Stalinism and the Politics of Mobilization: Ideas, Power, and Terror in Inter-War Russia

Stalinism and the Politics of Mobilization: Ideas, Power, and Terror in Inter-War Russia

Stalinism and the Politics of Mobilization: Ideas, Power, and Terror in Inter-War Russia

Stalinism and the Politics of Mobilization: Ideas, Power, and Terror in Inter-War Russia

Synopsis

Stalin's Terror of 1937-8 is one of the most extraordinary events of the twentieth century. His seemingly irrational attack on the military, technical, and political elite on the eve of war, precisely the time when he needed them most, remains difficult to understand. Stalinism and the Politics of Terror provides a new explanation of the political violence of the late 1930s by examining the thinking of Stalin and his allies, and placing it in the broader context of Bolshevik ideas since 1917."

Excerpt

Between 1936 and 1938, hundreds of thousands of citizens of the Soviet Union, many of them communist party members, were accused of a series of bizarre crimes. They were alleged to have participated in conspiracies against the Soviet state, in league with foreign intelligence agencies and oppositionist Trotskyist groups abroad. the conspirators had, it was claimed, attempted to sabotage the economy and assassinate leaders, including Stalin himself, in pursuit of their ultimate objective—the restoration of capitalism. the accused were arrested and given summary trials; many were executed and many more imprisoned. These were extraordinary events but they were not entirely unprecedented. in the late 1920s and early 1930s the Stalinist leadership had also organized purges of officials and staged a series of show trials, claiming that officials were conspiring with hostile forces against it.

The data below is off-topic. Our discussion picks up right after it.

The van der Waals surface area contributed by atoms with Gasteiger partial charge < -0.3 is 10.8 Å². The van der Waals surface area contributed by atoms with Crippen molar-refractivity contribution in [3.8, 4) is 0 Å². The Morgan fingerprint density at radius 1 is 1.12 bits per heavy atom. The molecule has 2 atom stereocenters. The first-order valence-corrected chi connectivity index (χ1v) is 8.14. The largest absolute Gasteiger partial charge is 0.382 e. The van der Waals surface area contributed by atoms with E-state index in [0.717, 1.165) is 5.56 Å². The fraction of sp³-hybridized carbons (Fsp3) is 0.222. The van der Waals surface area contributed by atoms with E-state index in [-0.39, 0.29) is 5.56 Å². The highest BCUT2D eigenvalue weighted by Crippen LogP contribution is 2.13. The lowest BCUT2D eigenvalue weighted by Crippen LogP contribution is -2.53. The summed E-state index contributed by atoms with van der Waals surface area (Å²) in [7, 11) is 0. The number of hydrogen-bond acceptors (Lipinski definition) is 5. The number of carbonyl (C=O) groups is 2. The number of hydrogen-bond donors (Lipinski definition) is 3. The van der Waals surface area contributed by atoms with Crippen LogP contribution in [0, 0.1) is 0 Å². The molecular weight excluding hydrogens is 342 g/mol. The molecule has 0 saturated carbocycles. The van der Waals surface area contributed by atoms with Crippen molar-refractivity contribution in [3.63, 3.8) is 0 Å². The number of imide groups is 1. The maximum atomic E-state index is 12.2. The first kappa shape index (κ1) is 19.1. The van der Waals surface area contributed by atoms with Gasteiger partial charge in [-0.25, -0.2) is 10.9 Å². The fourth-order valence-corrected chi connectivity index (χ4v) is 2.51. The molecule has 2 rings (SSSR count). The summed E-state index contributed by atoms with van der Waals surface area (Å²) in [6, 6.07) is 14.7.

These repressions were all carried out in the name of socialism, and it is not surprising that the question of the Stalinist ‘Great Terror’ and its causes has been at the centre of political and historical debate ever since. the Terror seriously affected the standing of the Soviet model of socialism, and the admission by Khrushchev in

According to official nkvd figures, 681,692 people were shot in 1937–8, although this includes people shot for non-political offences. 1,575,259 were arrested by the nkvd in the same period, 87 per cent of whom were accused of political offences, and 85 per cent were convicted. But this figure does not include arrests made by authorities other than the nkvd. See V. P. Popov, ‘Gosudarstvennyi terror v sovetskoi Rossii, 1923–1953 gg. (istochniki I ikh interpretatsiia)’, Otechestvennye arkhivy, 2 (1992), 20–32. the accuracy of these figures is still the subject of controversy. For the debate, see J. A. Getty and O. V. Naumov, The Road to Terror. Stalin and the Self-Destruction of the Bolsheviks, 1932–1939 (New Haven and London, 1999), 587–94; J. A. Getty, G. T. Rittersporn, and V. N. Zemskov, ‘Victims of the Soviet Penal System in the Prewar Years: a First Approach on the Basis of Archival Evidence’, ahr, 98 (1993), 1017–49; S. Rosefielde, ‘Stalinism in Post-Communist Perspective. New Evidence on Killings, Forced Labour and Economic Growth in the 1930s’, E-AS, 46 (1996), 959–87.

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